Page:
Sunday, 28 April 2013

Liverpool Care Pathway - The Dispassionate, The Merciless And The Cowardly

Not content with one insult, this secret court adds further insult to injury in its determined pursuit of assault on decency.

Who are these witchfinder-generals who persecute and imprison the innocent?

Do they call this newspaper the Daily Fail because it does not fail to cling on resolutely and neither flag nor fail in its determination to publish the truth?

This is Mail Online -

After John Maddocks was placed in one care home his family believed his condition was deteriorating and his daughter flew him out to her home in Turkey where he spent 13 weeks before returning to England and another care home, run by the local authority.

Ivan Maddocks said yesterday: ‘After he was put in the care homes something was really wrong. He wasn’t happy. He wasn’t eating properly. I took him out one day and he fell asleep. He was all out. I think they were over-drugging him. He collapsed in the care home.

‘In three weeks his kidneys were failing. He was just bones, dead thin with his eyes rolling over occasionally, on a drip, twitching. On the death certificate it said he had died because he hadn’t been eating or drinking.

‘Wanda was right all along. Something was really wrong. He would have been better living with the family. If he’d have been allowed  to stay with Wanda he’d still be alive. In Turkey, he liked the sun, he seemed healthy. Dad, in his last home, wondered why Wanda hadn’t visited. I said I’m not supposed to tell you this – and don’t tell the council – but they locked her up.

‘He thought Wanda wasn’t seeing him because she was fed up of him. It was because they kept her from him. I said no, she still loves you. He just went quiet. I’m sure he understood what I said.’

A spokesman for the care home has denied it caused the death of Mr Maddocks.

Ivan Maddocks said the family wanted a full investigation into the care their father received but spoke of feeling powerless after their experiences with the court system.

‘There were so many injunctions it was unreal,’ he added. ‘It’s wrong. People should be able to speak  out. I’ve never heard of anyone being jailed for trying to look after their father.’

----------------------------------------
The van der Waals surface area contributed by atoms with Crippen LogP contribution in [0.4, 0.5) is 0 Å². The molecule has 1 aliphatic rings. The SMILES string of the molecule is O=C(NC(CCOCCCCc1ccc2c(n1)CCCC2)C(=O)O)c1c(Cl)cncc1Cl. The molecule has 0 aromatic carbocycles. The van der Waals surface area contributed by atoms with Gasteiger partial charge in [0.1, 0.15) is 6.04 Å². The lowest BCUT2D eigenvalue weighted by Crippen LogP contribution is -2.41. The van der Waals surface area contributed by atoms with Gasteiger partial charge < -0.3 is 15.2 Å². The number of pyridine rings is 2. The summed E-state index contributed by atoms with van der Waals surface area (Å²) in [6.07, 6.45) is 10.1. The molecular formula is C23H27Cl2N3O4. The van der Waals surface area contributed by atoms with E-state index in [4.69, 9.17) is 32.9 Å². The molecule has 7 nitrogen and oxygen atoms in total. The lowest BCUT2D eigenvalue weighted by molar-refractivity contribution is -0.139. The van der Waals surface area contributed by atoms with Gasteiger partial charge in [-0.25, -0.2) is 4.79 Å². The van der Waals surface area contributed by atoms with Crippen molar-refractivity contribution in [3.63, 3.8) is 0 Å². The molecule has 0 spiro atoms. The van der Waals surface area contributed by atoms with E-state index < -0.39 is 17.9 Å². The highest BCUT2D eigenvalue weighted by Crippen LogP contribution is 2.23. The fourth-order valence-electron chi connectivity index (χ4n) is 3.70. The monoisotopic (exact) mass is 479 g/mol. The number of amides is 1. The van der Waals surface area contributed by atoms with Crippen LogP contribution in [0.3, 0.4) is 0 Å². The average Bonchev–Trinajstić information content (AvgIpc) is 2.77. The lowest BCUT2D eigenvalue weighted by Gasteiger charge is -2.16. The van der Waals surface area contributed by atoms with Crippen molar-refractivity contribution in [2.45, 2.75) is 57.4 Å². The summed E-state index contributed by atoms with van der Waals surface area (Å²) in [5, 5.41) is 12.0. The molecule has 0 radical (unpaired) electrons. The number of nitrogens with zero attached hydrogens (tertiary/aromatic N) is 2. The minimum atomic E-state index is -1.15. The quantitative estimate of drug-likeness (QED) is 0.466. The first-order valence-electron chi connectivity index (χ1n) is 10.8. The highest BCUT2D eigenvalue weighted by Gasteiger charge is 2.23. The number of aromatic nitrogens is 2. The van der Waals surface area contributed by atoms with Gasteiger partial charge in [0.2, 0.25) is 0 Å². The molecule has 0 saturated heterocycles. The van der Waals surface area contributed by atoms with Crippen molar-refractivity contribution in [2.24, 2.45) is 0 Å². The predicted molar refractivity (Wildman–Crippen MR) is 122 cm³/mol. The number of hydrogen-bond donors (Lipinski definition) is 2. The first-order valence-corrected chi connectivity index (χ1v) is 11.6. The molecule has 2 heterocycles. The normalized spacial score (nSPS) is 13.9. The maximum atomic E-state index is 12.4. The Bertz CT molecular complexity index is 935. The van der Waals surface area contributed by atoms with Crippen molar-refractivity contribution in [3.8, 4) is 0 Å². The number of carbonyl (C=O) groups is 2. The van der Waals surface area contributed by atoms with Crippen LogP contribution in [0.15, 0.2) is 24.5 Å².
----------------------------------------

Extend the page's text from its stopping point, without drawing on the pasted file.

The Witchfinder-Generals -

Matthew Hopkins, played by Vincent Price in the 1968 film (right) and Judge Martin Cardinal, played by himself, 2013 (left)

The Court of Protection was set up in 2005 under the Mental Capacity Act – one of Tony Blair’s most contentious laws. 

It gave legal force to ‘living wills’, instructions from patients ordering doctors to let them die if they became gravely ill. Here STEVE DOUGHTY looks at how the court works:

  • The court makes life-or-death decisions when the power to withdraw life-sustaining treatment is in dispute. It also governs the correct use of Deprivation of Liberty Safeguards, orders which can give care homes and hospitals the right to prevent a resident or patient leaving, if it is considered in their best interests. Backbench Labour MPs feared the legislation could be used to withdraw fluids and food from patients who might not wish to die.
  • The court makes rulings on power of attorney – decisions on who should have control of the money and property of those deemed no longer competent to handle their own affairs.
  • Originally Labour ministers said Court of Protection cases should be heard in public, but in 2006 the then Lord Chancellor, Lord Falconer, issued guidance which said ‘the court may order that identities of people involved in a case are not disclosed if it is considered necessary to protect their interests’. He added: ‘The circumstances under which the court may consider that all or part of a hearing should be heard in private are wide.’
  • Court of Protection judges rule in hundreds of everyday power of attorney cases, where people want control of the bank accounts of elderly relatives with dementia. In the past this function had been handled quickly and efficiently by officials as a matter of routine. Now families can suffer long delays.
  • By 2009 the average delay was four months – at a typical cost of £400 and the Court of Protection had attracted 4,000 complaints. The court is currently handing 2,700 cases a year – more than ten for every working day – and long delays continue.
  • Among the court’s current caseload is thought to be 30 life-or-death cases. Recent examples that came to light when judges published their rulings included a case in which a Muslim family tried to save their father. Hospital doctors said he should be allowed to die, but some witnesses had seen the man move his eyelids and grimace. In another case a judge ruled that a man with a disabling disease had consented to a living will by blinking at his wife and that his breathing machine could be disconnected.
  • No-one involved in any such case has ever been named. The secrecy maintained by the Court of Protection is such that in 2011 it obtained an injunction which forbade a newspaper to speak to any of 65 people, or to allow its journalists to go within 50 yards of a care home. The case involved a family who wanted an incapacitated elderly relative to be allowed to die.
  • Only one Court of Protection case is ever known to have been conducted under media scrutiny. The 2010 case involved the welfare of the Duchess of Cornwall’s nephew, blind and autistic pianist Derek Paravicini, and journalists were allowed in only after a lengthy application process.
  • And although Wanda Maddocks is thought to be the first person jailed by the court, no-one can be sure – someone else might have been imprisoned behind the court’s accustomed closed doors.

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